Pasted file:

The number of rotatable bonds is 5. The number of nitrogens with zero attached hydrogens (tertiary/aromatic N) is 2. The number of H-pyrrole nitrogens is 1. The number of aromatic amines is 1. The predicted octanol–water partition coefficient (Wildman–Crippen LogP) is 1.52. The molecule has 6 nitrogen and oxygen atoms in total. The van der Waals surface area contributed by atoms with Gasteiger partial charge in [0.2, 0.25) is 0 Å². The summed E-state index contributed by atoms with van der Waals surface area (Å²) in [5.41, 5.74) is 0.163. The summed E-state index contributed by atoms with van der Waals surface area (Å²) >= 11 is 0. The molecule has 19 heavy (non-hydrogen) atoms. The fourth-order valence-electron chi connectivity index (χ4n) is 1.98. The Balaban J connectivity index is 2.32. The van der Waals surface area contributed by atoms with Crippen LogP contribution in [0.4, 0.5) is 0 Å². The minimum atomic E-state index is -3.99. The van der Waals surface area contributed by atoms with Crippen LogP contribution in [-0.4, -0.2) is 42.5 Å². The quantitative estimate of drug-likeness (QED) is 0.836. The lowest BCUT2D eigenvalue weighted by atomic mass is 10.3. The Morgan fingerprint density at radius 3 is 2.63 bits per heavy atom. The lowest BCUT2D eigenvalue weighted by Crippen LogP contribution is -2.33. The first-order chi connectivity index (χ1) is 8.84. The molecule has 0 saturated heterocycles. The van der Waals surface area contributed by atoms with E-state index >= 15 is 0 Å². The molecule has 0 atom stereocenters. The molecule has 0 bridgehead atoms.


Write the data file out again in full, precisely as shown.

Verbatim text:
The number of rotatable bonds is 5. The number of nitrogens with zero attached hydrogens (tertiary/aromatic N) is 2. The number of H-pyrrole nitrogens is 1. The number of aromatic amines is 1. The predicted octanol–water partition coefficient (Wildman–Crippen LogP) is 1.52. The molecule has 6 nitrogen and oxygen atoms in total. The van der Waals surface area contributed by atoms with Gasteiger partial charge in [0.2, 0.25) is 0 Å². The summed E-state index contributed by atoms with van der Waals surface area (Å²) in [5.41, 5.74) is 0.163. The summed E-state index contributed by atoms with van der Waals surface area (Å²) >= 11 is 0. The molecule has 19 heavy (non-hydrogen) atoms. The fourth-order valence-electron chi connectivity index (χ4n) is 1.98. The Balaban J connectivity index is 2.32. The van der Waals surface area contributed by atoms with Crippen LogP contribution in [0.4, 0.5) is 0 Å². The minimum atomic E-state index is -3.99. The van der Waals surface area contributed by atoms with Crippen LogP contribution in [-0.4, -0.2) is 42.5 Å². The quantitative estimate of drug-likeness (QED) is 0.836. The lowest BCUT2D eigenvalue weighted by atomic mass is 10.3. The Morgan fingerprint density at radius 3 is 2.63 bits per heavy atom. The lowest BCUT2D eigenvalue weighted by Crippen LogP contribution is -2.33. The first-order chi connectivity index (χ1) is 8.84. The molecule has 0 saturated heterocycles. The van der Waals surface area contributed by atoms with E-state index >= 15 is 0 Å². The molecule has 0 atom stereocenters. The molecule has 0 bridgehead atoms.